Stories of Service


By: admin


“Helping new immigrants like me was my dream”

Since 2021, more than 1.5 million Afghans have left Afghanistan. Somaya is one of them, and like hundreds of others, she arrived—and decided to stay—in Minnesota. During her first year here, she’s been serving in Resettlement Corps, where she connects fellow refugees and immigrants to employment opportunities.

“I came here as a refugee, have the life of a new refugee, and can understand all the problems, especially for those who don’t know English,” she explained. “You’re encountering different beliefs and a different culture.”

Her experience as a refugee is on top of an already impressive résuméShe has an MBA and an accounting certification; she also has work experience in Afghanistan’s Ministry of Finance as well as the U.S. Agency for International Development’s Women in Government project. She’s fluent in English as well as Persian and Pashto, the two languages most spoken in Afghanistan. “I’m lucky to have been able to study and work,” she said. “Most of our Afghan people don’t have those opportunities.”

Knowing her unique experiences, talents, and natural empathy, a friend already living here told Somaya about Resettlement Corps. She was interested immediately. “Helping new immigrants like me and creating changes in their lives was my dream,” she said.

Serving refugees and immigrants every step of the way

During the 2021 arrival of Afghan refugees in Minnesota, the Department of Human Services (DHS) asked ServeMinnesota how AmeriCorps could help. ServeMinnesota launched a pilot program in which AmeriCorps members help Afghan refugees navigate life in Minnesota, helping the newcomers access housing, employment, and education. The pilot program was part of a statewide effort led by DHS to support the Afghan refugees.

The pilot program was a resounding success, so ServeMinnesota launched a full program, Resettlement Corps, the following year. AmeriCorps members who serve in Resettlement Corps support immigrant and refugee families arriving in Minnesota. Like Somaya, many of the people serving with Resettlement Corps are immigrants or refugees themselves.

With Resettlement Corps, Somaya helps connect immigrants and refugees to employment. At her host organization, the Minnesota Council of Churches (MCC) Refugee Services program, she enrolls participants – called “clients” – in the Employment Achievement Resettlement Network (EARN) hosted by the MCC. Her clients have come to Minnesota from all over the world, including Burma, Mexico, Somalia, Afghanistan, Spain, and Ethiopia. Somaya loves what she does – she calls the day she interviewed for Resettlement Corps “the best day of my life.”

Somaya supports each new client as they enroll in EARN and create a résumé, which many clients have never had before. Then, they work together on online job searches and applications — also an entirely new experience for many clients who have never used a computer. “We search for many jobs for each person, and I will go to interviews with them, sometimes two or three times,” she said.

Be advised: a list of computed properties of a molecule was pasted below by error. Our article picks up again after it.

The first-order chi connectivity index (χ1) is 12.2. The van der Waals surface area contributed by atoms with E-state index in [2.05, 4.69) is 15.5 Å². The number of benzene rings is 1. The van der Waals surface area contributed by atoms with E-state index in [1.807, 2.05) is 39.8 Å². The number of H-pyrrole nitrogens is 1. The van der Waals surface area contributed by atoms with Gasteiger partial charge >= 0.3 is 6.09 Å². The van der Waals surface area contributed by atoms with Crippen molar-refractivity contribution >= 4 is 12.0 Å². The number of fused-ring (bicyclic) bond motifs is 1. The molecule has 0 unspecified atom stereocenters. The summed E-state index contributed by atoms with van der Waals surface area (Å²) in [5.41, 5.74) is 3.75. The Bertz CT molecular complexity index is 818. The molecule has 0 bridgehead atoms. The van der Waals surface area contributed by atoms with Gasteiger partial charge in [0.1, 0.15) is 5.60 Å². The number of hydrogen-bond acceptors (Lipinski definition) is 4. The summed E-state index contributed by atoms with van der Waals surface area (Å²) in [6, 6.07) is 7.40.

Once a client is hired, Somaya accompanies them to orientation and training, helps them set up reliable transportation with bus passes or gas cards, and purchases work shoes or required uniforms. MCC then provides an interpreter for the client’s first week or two on the job as needed.

Her clients are now working in jobs at organizations that include a health care linen and laundry service, printing companies, assisted living communities, and retail stores (one client, she reports proudly, has already been asked to apply for a promotion).

“The job is interesting day by day, solving new problems.”

Somaya’s language skills are in great demand throughout Resettlement Corps. She often accompanies other members on home visits, where she acts as an interpreter and can assist with issues like obtaining benefits or enrolling children in school. “For clients who come here with no English, it’s comfortable for them to find someone from their own country. They share problems with me, and I help.”

“One client had a problem needing to pay the Xcel Energy bill but didn’t know how,” she said. “I had to explain that they would get a bill in the mail, and it would arrive in their mailbox. Then I explained what a mailbox is.”

After serving, Somaya hopes to return eventually to a position that uses her expertise in finance and accounting. She recently completed a 12-week leadership class through the International Institute of Minnesota (and hosted a graduation party to celebrate her achievement). In the meantime, she’s honored to be part of Resettlement Corps.

“It’s an interesting part of my life, to be part of a group that can create change in the life of people who need our help and support,” she said. “The job is interesting day by day, solving new problems. It gives me a better feeling for my life — not only helping with employment but also working on teamwork and policy, home visits, apartment setup, and grocery shopping.

“One of my colleagues, in our weekly staff meeting, said ‘Somaya is so good for us!’”

Interested in serving with AmeriCorps? Check out Resettlement Corps and our other programs. If you’ve got questions, reach out to our recruitment team.

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